In order for us to understand how Leah could say this to her sister Rachel, we must first realize the magnitude of the hesed that Rahel did for Leah. Rachel could have very easily made it a practice to remind Leah of the favor that she had done for her on a daily basis, but she didn’t.
An analogy to explain Rachel’s greatness would be helping a friend who doesn’t have a livelihood. So very discreetly, you help him start a business and even send customers his way. Ultimately he becomes very successful. Years later, you come on hard times and you go to that same friend for help. He says, “I’m sorry, I can't help you right now because I’m busy!” You remain silent and don’t bring up how you helped him in the past. This demonstrates the extent of the hesed, which was so complete that the friend did not even know that he was given anything.
Because Rachel was so discreet in her generosity and kindness, Leah did not know that she was indebted to her. Not only had Rachel given Leah her husband, she never even told her what she had done!
Rabbi Diamond always taught us from the halacha that the highest form of hesed is to help someone completely anonymously, without bringing any attention to yourself. This is what Rachel Imenu did for her sister Leah. Because of this merit she is remembered so dearly, as we see in the famous haftara that we say every Rosh Hashana. In Yirmiyahu, perek 31, pasuk 14, Hashem speaks to Rachel: “A voice is heard on high, wailing, bitter weeping, Rachel weeps for her children; she refuses to be consoled for her children, for they are gone. Thus Hashem said: Restrain your voice from weeping and your eyes from tears; for there is reward for your action — the word of Hashem — and they will return from the enemy’s land. There is hope for your future — the word of Hashem — and your children will return to their borders.” These words from the prophet Yirmiyahu also inspired the beautiful song “Mama Rachel” by Yaakov Shweky.
There's a modern day story that touches on the attribute of hesed done anonymously as Rachel did for Leah. When Thomas Edison was a young boy his mother showed him the utmost sensitivity to bring out amazing results in her son that has benefited all of us to this very day. One day, as a small child Thomas Edison came home from school and gave a paper to his mother. He said to her “Mom my teacher gave this paper to me and told me only you are to read it. What does it say? Mom?”Her eyes welled with tears and she read the letter out loud to her child.
"Your son is a genius. This school is too small for him and it doesn’t have teachers good enough to train him. Please teach him yourself at home.”
Many years after Edison’s mother died, he was going through a closet and found the folded letter that his teacher wrote to his mother when he was a child. He opened it and the message written on the letter was “Your son is mentally deficient. We can not let him attend our school. He is expelled." Edison became emotional reading it. He then wrote in his diary...Thomas Edison was a mentally deficient child, who’s mother encouraged him with her sensitivity to become the genius of the century.
We see here how a positive word of encouragement can help change someones destiny.
Say “Thank You”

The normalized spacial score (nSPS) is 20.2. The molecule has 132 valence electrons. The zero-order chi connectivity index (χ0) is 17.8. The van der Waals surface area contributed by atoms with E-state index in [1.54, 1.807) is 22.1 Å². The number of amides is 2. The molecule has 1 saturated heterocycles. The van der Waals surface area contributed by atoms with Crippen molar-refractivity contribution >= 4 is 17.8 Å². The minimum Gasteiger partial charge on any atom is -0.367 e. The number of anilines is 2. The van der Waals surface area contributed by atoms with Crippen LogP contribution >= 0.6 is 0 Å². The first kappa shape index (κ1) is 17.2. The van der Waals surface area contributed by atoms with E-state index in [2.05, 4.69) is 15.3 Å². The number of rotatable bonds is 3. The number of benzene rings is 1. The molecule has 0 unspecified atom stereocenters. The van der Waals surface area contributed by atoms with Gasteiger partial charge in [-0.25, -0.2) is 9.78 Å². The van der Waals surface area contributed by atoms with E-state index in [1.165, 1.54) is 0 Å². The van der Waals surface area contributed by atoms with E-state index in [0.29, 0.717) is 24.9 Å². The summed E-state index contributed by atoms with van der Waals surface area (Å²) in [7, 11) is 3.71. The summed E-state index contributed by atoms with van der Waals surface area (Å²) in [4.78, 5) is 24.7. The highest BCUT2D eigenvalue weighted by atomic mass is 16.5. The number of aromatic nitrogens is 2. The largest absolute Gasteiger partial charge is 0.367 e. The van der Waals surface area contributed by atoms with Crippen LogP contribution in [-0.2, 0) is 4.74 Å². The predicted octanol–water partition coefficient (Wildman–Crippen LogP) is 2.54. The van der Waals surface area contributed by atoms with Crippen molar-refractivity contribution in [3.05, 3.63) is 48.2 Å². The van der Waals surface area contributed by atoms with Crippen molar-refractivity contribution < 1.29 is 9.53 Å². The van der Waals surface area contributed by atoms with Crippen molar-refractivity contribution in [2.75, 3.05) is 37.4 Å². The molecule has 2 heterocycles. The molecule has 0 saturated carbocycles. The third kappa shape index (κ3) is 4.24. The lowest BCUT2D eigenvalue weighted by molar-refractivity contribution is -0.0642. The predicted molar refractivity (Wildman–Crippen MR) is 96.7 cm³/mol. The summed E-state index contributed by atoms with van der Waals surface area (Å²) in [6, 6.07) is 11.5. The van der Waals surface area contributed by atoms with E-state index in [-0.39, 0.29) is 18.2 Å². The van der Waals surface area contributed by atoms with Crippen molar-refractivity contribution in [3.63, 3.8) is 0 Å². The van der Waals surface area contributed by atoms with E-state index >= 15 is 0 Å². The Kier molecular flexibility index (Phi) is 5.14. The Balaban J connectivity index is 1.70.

The Torah continues to tell us that when Leah gave birth to her fourth son, Yehudah, she said “This time I will give thanks to G-d” (29:35). The Midrash says that Leah “acquired for herself” the attribute of giving thanks, and that her descendants continued to emulate her attribute of thanksgiving.
Rav Hutner points out that the Hebrew words for “admitting” and “giving thanks” are one and the same — hoda’ah. The blessing of thanksgiving in the Amida begins with the words modim anahnu lah. Rav Hutner says that the literal translation of these words is not “we thank You,” but rather, “we admit to You.”
Rav Hutner explains that a person’s ability to give thanks is based on his ability to admit that they are incomplete. If a person gives thanks to someone, it indicates that the other’s favors and kindness were needed. This is why it is so difficult sometimes for us to say “Thank You” — because it is difficult for us to admit that we were in need. The greater the gifts that we receive from someone, the more difficult it is to say “Thank You,” because a greater gift indicates a greater need.
It is sometimes difficult to give thanks to parents because we need them so much and they have given us so much. It is sometimes very difficult to thank our spouses because we know that we are incomplete without them. In order to say “thank you,” a person must have the ability to admit that he is less than perfect.
May we all go through life with the goal of helping our friends in need, but carefully and in the most discreet way, to avoid any embarrassment to them. May we also be sensitive to reach out to another Jew in need, even though we don’t know them, because we all come from the same family. We are all brothers and sisters in the Jewish nation.
· What challenges do we have from being in the “real world?” How can we use these as opportunities for growth?
· Do we know of anybody who did a big hesed without the recipient knowing who helped them, or even that they were helped at all?
Rabbi Amram Sananes as written by Jack Rahmey
Eliyahu Ben Rachel Rabbi Shimon Chay Ben Yaasher
Sarah Bat Chanah Esther Bat Sarah
Shulamit Bat Helaina Rabbi Meyer Ben Chana
Batsheva Bat Sarah Esther Rafael Ben Miriam
Rav Haim Ben Rivka Moshe Ben Mazal
Yitzchak Ben Adele Avraham Ben Mazal
Chanah Bat Esthe Ovadia Ben Esther
Moshe Ben Garaz Rahamim Ben Mazal
Avraham Ben Garaz Avraham Ben Mazal
Yaakov Ben Rachel Avraham Ben Kami
Meir Ben Latifa Moshe Ben Yael
Malka Bat Garaz Mordechai Ben Rachel
Yaakov Ben Leah